Too much? Too little? Just right? 

Okay, Goldilocks. We've got you covered.  Here's our quick guide to feeding and hunger cues, put together by our resident baby lover, Jen Lovallo, MSN, APRN, CPNP.

HUNGER CUES
•    Rooting, sucking, hand movements
•    Hand-to-mouth movements
•    Lip smacking
•    Smiling and cooing towards caregiver during feeding
•    Fast/excited arm and leg movements
•    Opening mouth  and moving towards close objects
•    Crying (late sign)

“I’M FULL!” CUES
•    Turning away from nipple, bottle, or spoon
•    Refusing nipple, bottle, or spoon
•    Slowing pace of eating
•    Becoming fussy during feeding
•    Falling asleep during feeding
•    Spitting up

FREQUENCY
(Remember: It’s most important to base feeding off recognizing cues, not numbers.)
•    Breastfed infants: 8-12 times in 24 hours (a lot!)
•    Formula-fed infants: about 2 ounces every 2-3 hours
•    Birth to 2 months old: about 20 ounces/day, range: 16-24 ounces/day
•    2 months and up: 4-6 ounces per feeding, about 31 ounces/day, range: 26 to 36 ounces 

 

 

SLEEP: THE BASICS

You'd like some. Any. We know.

Let's face it. You've heard endless opinions about sleep, from the when and where, to a dozen differing methods of how to 'train' your little one to do it. You already have enough things preventing your shut-eye; worrying about sleep shouldn't be one of them.

Here are a few things to remember:

1. Babies don't need to be 'trained' to sleep. Sleep is a deeply natural process. It's something even the tiniest humans are programmed to do from the start.

2. Healthy sleep habits are something we develop over time. You can certainly help your baby develop her own through establishing a routine and calming measures...just remember everything worth learning takes time. There's no insta-fix, boot camp, or one-size-fits-all solution that'll make your little girl the sleep champion of the baby universe. Be patient and figure out what works best for you both.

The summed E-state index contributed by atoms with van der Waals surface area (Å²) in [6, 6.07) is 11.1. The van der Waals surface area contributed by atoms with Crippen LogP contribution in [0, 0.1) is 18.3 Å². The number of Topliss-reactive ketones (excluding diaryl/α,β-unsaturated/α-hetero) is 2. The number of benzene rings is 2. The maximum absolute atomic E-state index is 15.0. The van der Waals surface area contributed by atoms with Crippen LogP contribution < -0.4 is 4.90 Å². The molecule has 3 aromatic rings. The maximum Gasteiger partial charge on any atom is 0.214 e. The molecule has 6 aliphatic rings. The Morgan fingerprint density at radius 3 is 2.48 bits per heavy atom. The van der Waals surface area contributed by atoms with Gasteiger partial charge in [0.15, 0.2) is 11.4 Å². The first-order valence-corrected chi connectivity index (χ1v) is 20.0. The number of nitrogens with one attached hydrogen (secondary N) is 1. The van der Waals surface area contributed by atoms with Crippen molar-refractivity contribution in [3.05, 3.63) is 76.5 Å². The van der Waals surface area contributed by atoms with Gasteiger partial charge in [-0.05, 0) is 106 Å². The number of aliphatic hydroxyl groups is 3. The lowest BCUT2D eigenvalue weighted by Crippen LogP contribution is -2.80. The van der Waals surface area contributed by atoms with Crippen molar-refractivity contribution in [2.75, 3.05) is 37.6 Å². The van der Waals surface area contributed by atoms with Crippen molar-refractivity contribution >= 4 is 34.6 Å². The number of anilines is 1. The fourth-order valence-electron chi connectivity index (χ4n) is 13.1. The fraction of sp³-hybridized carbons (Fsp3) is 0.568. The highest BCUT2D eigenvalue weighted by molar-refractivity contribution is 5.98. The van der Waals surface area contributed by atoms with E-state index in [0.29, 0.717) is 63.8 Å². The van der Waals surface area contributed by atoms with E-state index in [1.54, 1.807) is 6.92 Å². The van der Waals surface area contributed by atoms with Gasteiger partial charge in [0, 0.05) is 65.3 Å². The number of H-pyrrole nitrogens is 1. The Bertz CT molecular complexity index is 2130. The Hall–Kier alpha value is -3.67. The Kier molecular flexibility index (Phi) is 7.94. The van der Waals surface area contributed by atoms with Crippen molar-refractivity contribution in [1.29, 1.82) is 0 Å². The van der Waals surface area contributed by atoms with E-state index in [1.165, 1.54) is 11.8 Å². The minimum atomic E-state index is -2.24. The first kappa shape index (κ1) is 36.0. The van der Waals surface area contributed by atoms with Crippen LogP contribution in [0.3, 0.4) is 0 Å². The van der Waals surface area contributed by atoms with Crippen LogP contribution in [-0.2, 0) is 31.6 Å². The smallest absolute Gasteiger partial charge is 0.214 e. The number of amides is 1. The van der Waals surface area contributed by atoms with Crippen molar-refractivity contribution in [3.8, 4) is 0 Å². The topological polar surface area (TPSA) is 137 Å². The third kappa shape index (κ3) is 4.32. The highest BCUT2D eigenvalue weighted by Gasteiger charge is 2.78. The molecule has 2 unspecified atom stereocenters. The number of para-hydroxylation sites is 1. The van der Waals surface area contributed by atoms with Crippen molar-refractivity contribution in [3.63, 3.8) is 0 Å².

3. Keep in mind, the ultimate goal is to help her learn how to self-soothe. No doubt, there will be some wailing nights when all you want to do is go in there and pick her up right now. It's hard. Really hard. Just remember: you're both learning. She just might cry more than you through the process (or maybe not...and that's okay, too). Either way, you'll get through it. We promise. We'll even help supply the tissues.

4. Always put your baby to sleep on her back. 'Back to sleep' reduces the risk of SIDS.  More on sleep safety coming soon. 

5. Infants can sleep up to 18 hours a day, divided between morning and night. From 3 to 12 months, babies need about 14 hours a day, split between a long stretch at night, and 2-3 afternoon naps.

6. (And for you) Sleep. Do it whenever you can. Remember, the dishes can wait. And, don't be afraid to ask for help. After all, that's why we're all here at preconceive. We're in this together. 

 

 

 

SWADDLING 101: THE QUICK & EASY ON THE BABY BURRITO

A little baby burrito! How cute! 

You think: That's sweet, truly. You clearly haven't met my child. He hasn't stopped wiggling since the moment he came dancing out of the womb. There's absolutely no way that's happening. 

We think: Amen! We've been there. The mere idea of said tiny human holding still for ten seconds sounds like a thing of beauty. Here's how to make it happen (and why we do it): 

THE QUICK AND EASY HOW-TO

1. Lay a large blanket on the floor or a flat surface. Fold one corner over to make a large triangle flap, like the top of an envelope. 

2. Lay the head (the baby's, not yours. Yes, we know. It's tempting) at the top of the fold. 

3. Holding wiggle-monster in place, bring one corner of the blanket over the top, keeping the arm tucked alongside. Tuck the corner under baby's body. 

4. Fold the bottom corner up, leaving a little room for the feet to do the macarena or whatever. 

5. Holding baby in place, bring the last corner up across the body and tuck underneath. Tada! Congratulations, you've just made your first baby burrito. 

WHY WE DO IT

You know that feeling when you're walking to work in subzero temperatures and all you want to do is run back home, change into flannel pajamas, and dive under the covers? So does your baby: your womb was his flannel PJ's. So, help a little guy out. Bundle that little burrito and he'll feel safe, secure, and comfy, and he'll probably sleep a little better (and longer). Cheers to that.